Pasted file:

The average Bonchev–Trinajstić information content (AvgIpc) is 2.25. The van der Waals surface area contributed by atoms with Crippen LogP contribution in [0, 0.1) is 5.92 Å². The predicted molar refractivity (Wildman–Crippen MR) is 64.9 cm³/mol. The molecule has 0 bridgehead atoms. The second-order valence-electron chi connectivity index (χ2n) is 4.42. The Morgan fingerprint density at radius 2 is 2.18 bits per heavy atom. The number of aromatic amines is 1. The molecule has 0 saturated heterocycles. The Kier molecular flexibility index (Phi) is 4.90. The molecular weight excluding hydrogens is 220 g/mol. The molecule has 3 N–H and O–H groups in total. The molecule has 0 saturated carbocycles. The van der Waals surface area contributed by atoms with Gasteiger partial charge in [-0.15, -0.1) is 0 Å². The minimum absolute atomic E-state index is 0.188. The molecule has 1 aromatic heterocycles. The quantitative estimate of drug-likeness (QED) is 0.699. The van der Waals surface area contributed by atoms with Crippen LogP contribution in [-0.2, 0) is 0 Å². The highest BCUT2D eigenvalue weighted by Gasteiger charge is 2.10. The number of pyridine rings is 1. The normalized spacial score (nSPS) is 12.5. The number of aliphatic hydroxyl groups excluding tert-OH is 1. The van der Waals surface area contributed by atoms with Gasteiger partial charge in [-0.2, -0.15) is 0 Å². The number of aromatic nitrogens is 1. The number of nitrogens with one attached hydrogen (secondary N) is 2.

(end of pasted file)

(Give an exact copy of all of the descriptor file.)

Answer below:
The average Bonchev–Trinajstić information content (AvgIpc) is 2.25. The van der Waals surface area contributed by atoms with Crippen LogP contribution in [0, 0.1) is 5.92 Å². The predicted molar refractivity (Wildman–Crippen MR) is 64.9 cm³/mol. The molecule has 0 bridgehead atoms. The second-order valence-electron chi connectivity index (χ2n) is 4.42. The Morgan fingerprint density at radius 2 is 2.18 bits per heavy atom. The number of aromatic amines is 1. The molecule has 0 saturated heterocycles. The Kier molecular flexibility index (Phi) is 4.90. The molecular weight excluding hydrogens is 220 g/mol. The molecule has 3 N–H and O–H groups in total. The molecule has 0 saturated carbocycles. The van der Waals surface area contributed by atoms with Gasteiger partial charge in [-0.15, -0.1) is 0 Å². The minimum absolute atomic E-state index is 0.188. The molecule has 1 aromatic heterocycles. The quantitative estimate of drug-likeness (QED) is 0.699. The van der Waals surface area contributed by atoms with Crippen LogP contribution in [-0.2, 0) is 0 Å². The highest BCUT2D eigenvalue weighted by Gasteiger charge is 2.10. The number of pyridine rings is 1. The normalized spacial score (nSPS) is 12.5. The number of aliphatic hydroxyl groups excluding tert-OH is 1. The van der Waals surface area contributed by atoms with Gasteiger partial charge in [-0.2, -0.15) is 0 Å². The number of aromatic nitrogens is 1. The number of nitrogens with one attached hydrogen (secondary N) is 2.